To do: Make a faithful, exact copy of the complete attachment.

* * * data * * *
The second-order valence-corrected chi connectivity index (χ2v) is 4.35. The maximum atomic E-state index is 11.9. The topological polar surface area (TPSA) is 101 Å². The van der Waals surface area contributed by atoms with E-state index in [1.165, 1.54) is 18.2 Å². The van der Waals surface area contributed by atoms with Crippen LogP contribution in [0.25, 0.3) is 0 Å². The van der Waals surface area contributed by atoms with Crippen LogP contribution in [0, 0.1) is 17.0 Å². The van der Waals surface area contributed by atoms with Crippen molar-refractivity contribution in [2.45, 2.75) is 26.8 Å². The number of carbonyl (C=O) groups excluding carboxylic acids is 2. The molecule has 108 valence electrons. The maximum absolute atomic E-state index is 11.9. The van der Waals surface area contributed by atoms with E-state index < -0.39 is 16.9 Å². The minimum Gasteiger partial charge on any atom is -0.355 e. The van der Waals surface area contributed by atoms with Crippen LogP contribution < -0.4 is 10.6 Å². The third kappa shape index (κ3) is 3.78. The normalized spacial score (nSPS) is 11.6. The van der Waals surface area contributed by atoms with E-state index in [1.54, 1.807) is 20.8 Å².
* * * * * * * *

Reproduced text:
The second-order valence-corrected chi connectivity index (χ2v) is 4.35. The maximum atomic E-state index is 11.9. The topological polar surface area (TPSA) is 101 Å². The van der Waals surface area contributed by atoms with E-state index in [1.165, 1.54) is 18.2 Å². The van der Waals surface area contributed by atoms with Crippen LogP contribution in [0.25, 0.3) is 0 Å². The van der Waals surface area contributed by atoms with Crippen LogP contribution in [0, 0.1) is 17.0 Å². The van der Waals surface area contributed by atoms with Crippen molar-refractivity contribution in [2.45, 2.75) is 26.8 Å². The number of carbonyl (C=O) groups excluding carboxylic acids is 2. The molecule has 108 valence electrons. The maximum absolute atomic E-state index is 11.9. The van der Waals surface area contributed by atoms with E-state index < -0.39 is 16.9 Å². The minimum Gasteiger partial charge on any atom is -0.355 e. The van der Waals surface area contributed by atoms with Crippen LogP contribution < -0.4 is 10.6 Å². The third kappa shape index (κ3) is 3.78. The normalized spacial score (nSPS) is 11.6. The van der Waals surface area contributed by atoms with E-state index in [1.54, 1.807) is 20.8 Å².